Gorilla Doctors supporters Wilke and Elizabeth See-Tho visited Rwanda last summer and trekked to see Sabyinyo group in Volcanoes National Park. Rambunctious blackback Shirimpumu made sure their visit was a memorable one (scroll to bottom of blog to watch video). Avid followers of the Gorilla Doctors blog and Facebook page, the See-Tho’s kindly agreed to write about their experience in Rwanda and love for the mountain gorillas:

Elizabeth and Wilke See-Tho and their fellow gorilla-trekkers in Rwanda.

“Travel memories that spring to mind and bring a smile are usually a sufficient measure of a worthwhile trip.  We were reminded recently, however, that the best travel experiences, like those that include mountain gorillas, leave a more significant imprint.

Once back down the mountain, after our short time spent in the company of the Sabyinyo group, our fascination with gorillas and their wellbeing wasn’t nearly sated, and we don’t imagine it ever will be.

In the video of our morning in Volcanoes National Park, Rwanda, you can see that we were fortunate to find the Sabyinyo group in a small meadow on a bright blue-sky day.  Sixty minutes raced by, but it was enough time to focus on each member of the clan and to observe their habits, their relationships and their role within the group.  It was enough time both to want to try a bite of thistle and to know we didn’t have the skills to do it painlessly. It was enough time to admire the universal bond between unflappable mothers and their pesky young.  And it was enough time to discover that “duck and cover” is absolutely the best response when a mischievous blackback charges your way.

I was, in fact, so distracted by all of this that when one of our own group stripped down to underwear in a desperate effort to shake off red ants, I missed it.  On an ordinary day, I think I would have noticed something like that; but on this day, the gorillas had my attention to themselves.

Our curiosity to know more about gorillas in general and especially those from Sabyinyo group has continued since we returned home, and it was this interest that led us to a Gorilla Doctors’ blog report that originally had been posted a few months before our trip.  In it, Dr. Dawn reported on a respiratory illness that was spreading through the Sabyinyo group.  Her concern for Guhonda, Shirimpumu and the others, and her focus on their care, gave us our first impression of the unusual, invaluable work of this organization.  That we recognized the names of the patients Dr. Dawn discussed is significant only to us, but to us it is amazing and slightly surreal.  We can certainly attest to Shirimpumu being well over his cough and at his unruly best during the morning we spent with him in July!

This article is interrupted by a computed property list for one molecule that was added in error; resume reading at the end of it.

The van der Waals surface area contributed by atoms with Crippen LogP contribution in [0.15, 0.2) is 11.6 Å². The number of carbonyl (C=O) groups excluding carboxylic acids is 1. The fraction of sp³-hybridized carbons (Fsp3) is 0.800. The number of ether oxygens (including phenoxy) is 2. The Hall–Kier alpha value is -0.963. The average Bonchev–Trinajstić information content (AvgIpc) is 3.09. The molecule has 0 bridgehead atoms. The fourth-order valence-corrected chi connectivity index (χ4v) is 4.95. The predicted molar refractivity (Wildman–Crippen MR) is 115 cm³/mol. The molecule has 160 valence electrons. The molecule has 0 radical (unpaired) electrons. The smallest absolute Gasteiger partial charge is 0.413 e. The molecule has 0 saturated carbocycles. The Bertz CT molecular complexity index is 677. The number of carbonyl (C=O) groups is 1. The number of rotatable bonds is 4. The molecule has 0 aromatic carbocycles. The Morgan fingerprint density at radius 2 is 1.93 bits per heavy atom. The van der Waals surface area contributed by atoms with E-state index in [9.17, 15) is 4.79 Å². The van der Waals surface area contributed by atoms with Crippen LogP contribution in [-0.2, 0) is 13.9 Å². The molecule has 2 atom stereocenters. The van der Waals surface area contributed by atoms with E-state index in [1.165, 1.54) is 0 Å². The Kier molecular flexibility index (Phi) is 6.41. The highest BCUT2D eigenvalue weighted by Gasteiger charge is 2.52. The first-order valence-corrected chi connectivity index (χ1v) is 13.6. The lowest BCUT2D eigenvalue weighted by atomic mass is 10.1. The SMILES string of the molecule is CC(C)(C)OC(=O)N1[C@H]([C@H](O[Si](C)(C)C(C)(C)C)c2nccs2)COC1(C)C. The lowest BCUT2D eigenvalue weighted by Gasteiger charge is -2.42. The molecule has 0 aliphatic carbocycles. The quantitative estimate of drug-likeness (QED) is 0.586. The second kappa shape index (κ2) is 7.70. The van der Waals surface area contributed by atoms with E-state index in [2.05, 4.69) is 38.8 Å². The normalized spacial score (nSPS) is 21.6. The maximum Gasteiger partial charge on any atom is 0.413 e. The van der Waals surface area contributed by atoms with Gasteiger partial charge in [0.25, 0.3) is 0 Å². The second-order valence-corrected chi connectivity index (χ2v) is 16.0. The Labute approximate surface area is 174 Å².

Blackback Shirimpumu, as mischievous as he is handsome.

As we continue to follow the lives of this vulnerable population and the work of Gorilla Doctors, we find it both remarkable and reassuring that mountain gorillas have the undivided attention of such an experienced, indefatigable team.  During our stay in Rwanda, only seven hours or so was spent hiking through dense mountainous forest, but that was more than enough to be humbled by the Gorilla Doctors’ ability and determination to track and care for every gorilla in the region, no matter what border the animal has crossed, how deep into the forest he or she has traveled, or the complexity of the injury or illness to be treated.

To spend even those few minutes with the mountain gorillas is something we had wished to do for many years.  Now that we have had our chance, we can hope it will be a twice-in-a-lifetime opportunity, at least.  Until we are able to return to this beautiful corner of the world, we will track the gorillas through cyberspace and follow hopefully the work of those who champion their best interests.”


You can follow the Gorilla Doctors health monitoring efforts on our Facebook page, where we post photos and notes from our monthly visits.

Please consider supporting us by making a secure online donation. Every dollar you give goes to directly supporting our gorilla health programs and One Health initiative. Thank you for your generosity.